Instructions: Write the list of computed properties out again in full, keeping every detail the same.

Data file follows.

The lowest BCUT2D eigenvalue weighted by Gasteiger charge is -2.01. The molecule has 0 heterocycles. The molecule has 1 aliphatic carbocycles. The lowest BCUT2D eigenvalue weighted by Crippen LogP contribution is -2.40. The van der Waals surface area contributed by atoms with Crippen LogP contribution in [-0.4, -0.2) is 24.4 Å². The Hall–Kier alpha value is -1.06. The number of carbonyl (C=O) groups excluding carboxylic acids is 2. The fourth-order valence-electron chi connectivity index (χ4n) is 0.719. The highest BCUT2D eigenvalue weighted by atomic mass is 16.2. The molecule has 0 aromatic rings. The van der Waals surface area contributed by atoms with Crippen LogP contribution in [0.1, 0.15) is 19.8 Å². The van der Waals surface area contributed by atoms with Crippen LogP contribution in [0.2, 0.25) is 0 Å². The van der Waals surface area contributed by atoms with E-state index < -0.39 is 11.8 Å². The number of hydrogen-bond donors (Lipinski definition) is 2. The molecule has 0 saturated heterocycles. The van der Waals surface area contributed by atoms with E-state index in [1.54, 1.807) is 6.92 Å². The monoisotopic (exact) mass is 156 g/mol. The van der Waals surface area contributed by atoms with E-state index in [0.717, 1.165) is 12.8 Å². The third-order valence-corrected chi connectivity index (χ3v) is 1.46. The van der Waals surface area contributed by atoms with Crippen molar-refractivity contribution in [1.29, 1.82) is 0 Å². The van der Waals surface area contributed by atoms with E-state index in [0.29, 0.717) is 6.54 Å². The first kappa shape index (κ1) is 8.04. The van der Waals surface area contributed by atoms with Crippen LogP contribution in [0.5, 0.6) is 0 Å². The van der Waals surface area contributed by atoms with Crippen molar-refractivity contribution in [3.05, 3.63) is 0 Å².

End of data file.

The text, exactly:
The lowest BCUT2D eigenvalue weighted by Gasteiger charge is -2.01. The molecule has 0 heterocycles. The molecule has 1 aliphatic carbocycles. The lowest BCUT2D eigenvalue weighted by Crippen LogP contribution is -2.40. The van der Waals surface area contributed by atoms with Crippen LogP contribution in [-0.4, -0.2) is 24.4 Å². The Hall–Kier alpha value is -1.06. The number of carbonyl (C=O) groups excluding carboxylic acids is 2. The fourth-order valence-electron chi connectivity index (χ4n) is 0.719. The highest BCUT2D eigenvalue weighted by atomic mass is 16.2. The molecule has 0 aromatic rings. The van der Waals surface area contributed by atoms with Crippen LogP contribution in [0.1, 0.15) is 19.8 Å². The van der Waals surface area contributed by atoms with Crippen LogP contribution in [0.2, 0.25) is 0 Å². The van der Waals surface area contributed by atoms with E-state index < -0.39 is 11.8 Å². The number of hydrogen-bond donors (Lipinski definition) is 2. The molecule has 0 saturated heterocycles. The van der Waals surface area contributed by atoms with E-state index in [1.54, 1.807) is 6.92 Å². The monoisotopic (exact) mass is 156 g/mol. The van der Waals surface area contributed by atoms with E-state index in [0.717, 1.165) is 12.8 Å². The third-order valence-corrected chi connectivity index (χ3v) is 1.46. The van der Waals surface area contributed by atoms with Crippen molar-refractivity contribution in [1.29, 1.82) is 0 Å². The van der Waals surface area contributed by atoms with E-state index in [0.29, 0.717) is 6.54 Å². The first kappa shape index (κ1) is 8.04. The van der Waals surface area contributed by atoms with Crippen LogP contribution in [0.5, 0.6) is 0 Å². The van der Waals surface area contributed by atoms with Crippen molar-refractivity contribution in [3.05, 3.63) is 0 Å².